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Functional Development of the Pediatric Foot

presented by Liesa Ritchie-Persaud, PT, DPT, PCS, CKTP

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Satisfactory completion requirements: All disciplines must complete learning assessments to be awarded credit, no minimum score required unless otherwise specified within the course.

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Accreditation Check:
Do you have appropriate knowledge of age appropriate foot development, and are you able to apply it clinically, as it relates to the child’s lower extremity alignment and gait? This course provides a review of ideal boney architecture. It provides a greater understanding of ideal foot position & function, while discussing optimum muscle activity. As a result, the clinician will be better equipped to assess the pediatric foot, and determine the appropriate intervention.

Meet Your Instructor

Liesa Ritchie-Persaud, PT, DPT, PCS, CKTP

Liesa M. Ritchie (Persaud), PT, DPT, PCS, is a licensed physical therapist with 28 years experience in the field of adult and pediatric therapy. Dr. Ritchie is a practicing physical therapist at Tulsa Sunshine Center in Oklahoma. Additionally, Liesa is owner of Know to Change, and has educated health care professionals, both nationally and internationally,…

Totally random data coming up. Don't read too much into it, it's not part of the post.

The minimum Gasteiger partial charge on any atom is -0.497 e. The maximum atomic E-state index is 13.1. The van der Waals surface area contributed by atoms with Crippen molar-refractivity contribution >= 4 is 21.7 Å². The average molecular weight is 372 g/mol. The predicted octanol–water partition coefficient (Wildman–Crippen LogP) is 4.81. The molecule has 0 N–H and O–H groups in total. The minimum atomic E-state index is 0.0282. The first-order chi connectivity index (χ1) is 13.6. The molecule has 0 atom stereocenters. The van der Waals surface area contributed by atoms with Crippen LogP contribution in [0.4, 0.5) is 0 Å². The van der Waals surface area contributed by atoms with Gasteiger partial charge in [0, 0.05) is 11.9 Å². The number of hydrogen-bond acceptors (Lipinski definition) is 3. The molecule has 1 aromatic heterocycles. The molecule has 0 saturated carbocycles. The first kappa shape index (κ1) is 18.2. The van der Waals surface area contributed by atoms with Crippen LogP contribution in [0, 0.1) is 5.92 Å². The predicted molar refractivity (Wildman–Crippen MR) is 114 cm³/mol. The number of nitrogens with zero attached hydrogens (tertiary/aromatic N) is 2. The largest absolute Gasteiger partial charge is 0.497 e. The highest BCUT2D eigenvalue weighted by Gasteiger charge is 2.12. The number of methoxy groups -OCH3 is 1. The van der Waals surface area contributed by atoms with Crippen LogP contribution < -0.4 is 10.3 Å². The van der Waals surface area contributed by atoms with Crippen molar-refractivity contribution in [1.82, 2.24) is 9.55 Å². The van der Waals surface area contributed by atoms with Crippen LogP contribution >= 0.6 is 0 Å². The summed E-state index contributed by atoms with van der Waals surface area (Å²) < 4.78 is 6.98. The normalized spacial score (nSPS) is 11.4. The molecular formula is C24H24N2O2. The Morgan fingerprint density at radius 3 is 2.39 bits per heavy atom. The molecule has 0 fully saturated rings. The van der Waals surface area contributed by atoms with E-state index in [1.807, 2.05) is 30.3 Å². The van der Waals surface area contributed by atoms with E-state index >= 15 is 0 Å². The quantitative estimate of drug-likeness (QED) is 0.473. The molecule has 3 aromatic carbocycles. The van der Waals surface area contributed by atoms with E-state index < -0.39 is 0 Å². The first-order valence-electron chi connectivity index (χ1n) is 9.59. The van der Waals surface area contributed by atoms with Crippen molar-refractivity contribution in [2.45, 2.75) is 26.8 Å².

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Chapters & Learning Objectives

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1. “Why Should We Care?

In this chapter, the potential for pain & injury that exists with non-ideal foot development is reviewed. Through a description of ossification, students are better able to understand history of use & increase their awareness of physiological adaptation. In doing so, they will appreciate the importance of appropriate timing of biomechanical development, & develop a greater appreciation for dysfunctional energy expenditure.

2. “Then Let’s Do Something!” - Assessment Procedures & Age Specific Values

By developing skill in clinically relevant orthopedic assessment procedures, students will learn how to obtain significant, age appropriate & applicable foot & lower extremity values. After watching this chapter, students will also be able to apply “relaxed calcaneal stance” findings to improve distal stability, & utilize DF measurements to assess functional gait.

3. “But What?

The final chapter of this course helps the student to recognize mobile vs pathological pronation, & explain the importance of utilizing transverse plane motion & ankle strategies. By developing a greater awareness of early gait development, students will learn the influence of the early walker’s foot on postural control & balance.

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